Having been the former editor and primary writer of Quality Assurance & Food Safety magazine for more than 15 years, and science and regulatory writer for The Acheson Group (TAG) since 2010, I have been fully immersed in everything Food Safety Modernization Act (FSMA), from the causes for its enactment to the decades-long publication of its rules. But as so often happens, just as you feel you have something fairly well down pat, something changes.

In this case, it wasn’t the regulation that changed, it was my focus. That is, although TAG has long had a presence in Canada, it was just this year that TAG Canada became a fully Canadian business entity. So, as director of communications, one of my roles is now to expand our focus on Canada-specific communications — including that of its regulations. Although the Safe Food for Canadians Regulations (SFCR), which came into force Jan. 15, 2019, has the same essential goals as FSMA — to update, improve and enhance food safety — there are significant differences between the two regulations, their enforcement bodies and the countries in which they operate.

Add the fact that I, along with the rest of the industry, has had 10 years to absorb, understand and communicate the gradually evolving food safety regulations of the United States, where I’ve spent my life. In contrast, having visited only three of Canada’s 10 provinces for a grand total of perhaps two weeks throughout my adult life, I have now been striving to learn, understand and communicate not only Canada’s regulations, but its governing agencies (Health Canada and the Canadian Food Inspection Agency [CFIA]), the country and its people, and even its terminology and spellings — in as short a time as possible.

While I have the advantage of having in-house TAG Canada resident experts on whom to call, the experience is enabling me to more closely identify with food producers who are new to the industry, are just beginning to import to Canada or don’t have the in-house resources or a strong science background to assimilate and apply the many intricacies of the regulations — on either side of the border.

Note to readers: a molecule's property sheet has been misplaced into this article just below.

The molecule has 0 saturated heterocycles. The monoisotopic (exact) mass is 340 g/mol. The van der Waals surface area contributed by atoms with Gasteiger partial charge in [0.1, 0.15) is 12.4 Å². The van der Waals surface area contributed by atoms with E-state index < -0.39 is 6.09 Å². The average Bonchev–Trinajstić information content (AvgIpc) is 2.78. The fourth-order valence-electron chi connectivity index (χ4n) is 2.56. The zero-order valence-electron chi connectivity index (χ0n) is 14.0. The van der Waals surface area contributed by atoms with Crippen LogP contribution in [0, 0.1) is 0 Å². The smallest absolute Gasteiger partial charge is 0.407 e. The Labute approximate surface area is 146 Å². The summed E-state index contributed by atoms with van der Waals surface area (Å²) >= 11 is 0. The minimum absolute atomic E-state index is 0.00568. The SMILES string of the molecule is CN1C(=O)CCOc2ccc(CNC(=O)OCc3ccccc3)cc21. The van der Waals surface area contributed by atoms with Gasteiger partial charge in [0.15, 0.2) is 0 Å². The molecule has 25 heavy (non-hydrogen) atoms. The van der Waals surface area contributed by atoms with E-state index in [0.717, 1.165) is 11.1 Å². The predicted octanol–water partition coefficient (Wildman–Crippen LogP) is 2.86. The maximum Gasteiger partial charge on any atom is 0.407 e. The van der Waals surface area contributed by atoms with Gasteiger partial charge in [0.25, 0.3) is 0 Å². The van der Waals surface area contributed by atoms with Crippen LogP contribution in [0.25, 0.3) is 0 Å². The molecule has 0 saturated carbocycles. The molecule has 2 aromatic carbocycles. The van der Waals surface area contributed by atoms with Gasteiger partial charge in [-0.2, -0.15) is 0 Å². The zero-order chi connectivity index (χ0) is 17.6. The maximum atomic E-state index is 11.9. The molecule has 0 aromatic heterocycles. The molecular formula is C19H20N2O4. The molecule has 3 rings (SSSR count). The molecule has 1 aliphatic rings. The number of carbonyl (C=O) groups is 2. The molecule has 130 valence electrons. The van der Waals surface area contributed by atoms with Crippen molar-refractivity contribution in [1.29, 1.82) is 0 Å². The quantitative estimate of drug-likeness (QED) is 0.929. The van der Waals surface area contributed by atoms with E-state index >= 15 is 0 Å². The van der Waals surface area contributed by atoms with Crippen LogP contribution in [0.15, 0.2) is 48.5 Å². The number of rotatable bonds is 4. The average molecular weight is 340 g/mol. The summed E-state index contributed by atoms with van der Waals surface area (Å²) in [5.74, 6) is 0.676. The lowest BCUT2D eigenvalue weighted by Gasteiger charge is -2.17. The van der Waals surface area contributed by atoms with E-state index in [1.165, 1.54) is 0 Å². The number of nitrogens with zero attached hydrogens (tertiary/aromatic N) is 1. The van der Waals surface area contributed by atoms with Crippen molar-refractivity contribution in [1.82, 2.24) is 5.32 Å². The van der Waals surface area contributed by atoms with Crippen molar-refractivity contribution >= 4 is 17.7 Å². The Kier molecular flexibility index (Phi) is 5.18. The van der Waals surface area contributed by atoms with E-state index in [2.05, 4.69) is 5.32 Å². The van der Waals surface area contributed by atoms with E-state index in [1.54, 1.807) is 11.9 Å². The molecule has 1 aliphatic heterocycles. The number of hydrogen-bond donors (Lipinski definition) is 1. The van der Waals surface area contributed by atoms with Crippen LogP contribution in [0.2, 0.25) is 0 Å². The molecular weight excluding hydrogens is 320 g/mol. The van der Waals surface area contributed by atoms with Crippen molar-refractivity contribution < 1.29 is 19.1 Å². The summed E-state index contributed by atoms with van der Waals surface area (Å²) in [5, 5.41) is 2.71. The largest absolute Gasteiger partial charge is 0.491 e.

So what are the key takeaways that I would pass along for anyone doing business in or with Canada? Most importantly, though likely as one would expect, the SFCR applies to both food that is manufactured in Canada and that which is imported into the country. Additionally:

All domestic and imported foods are regulated in Canada through the CFIA and Health Canada (but in a much different way than the Food and Drug Administration and U.S. Department of Agriculture regulate U.S. foods). CFIA is responsible for assessing, administering and enforcing the federal food safety and quality policies, regulations, standards and guidelines that are set by Health Canada.

While FSMA has seven major rules, the SFCR has four key elements: Preventive Controls, Licencing, Traceability and Importing/Exporting.

Although both FSMA and the SFCR Preventive Controls provisions have written plan requirements, the FSMA Food Safety Plan and SFCR Preventive Controls Plan requirements are not identical.

SFCR brought in new regulations for licensing, with specific licences required for specific activities (e.g., importing, manufacturing, processing, treating, packaging).

Speaking of licences — the above spellings are correct. In Canada license is a verb; licence is the noun.

Similar to the requirements of the Bioterrorism Act in the U.S., SFCR requires one-forward, one-back traceability for most food businesses except foodservice establishments.

The SFCR also carries new requirements for any business or individual importing food into Canada, including that of licensing.

If you ask me this same question a few months down the road, I will likely have a great deal more to relate. Meanwhile, I will continue my studies of Canadian food, regulations and people with the goal of having as firm a grasp on these as I do on those of the U.S. — although I’m unlikely to schedule a Reddit AMA (ask me anything) on either any time in the foreseeable future!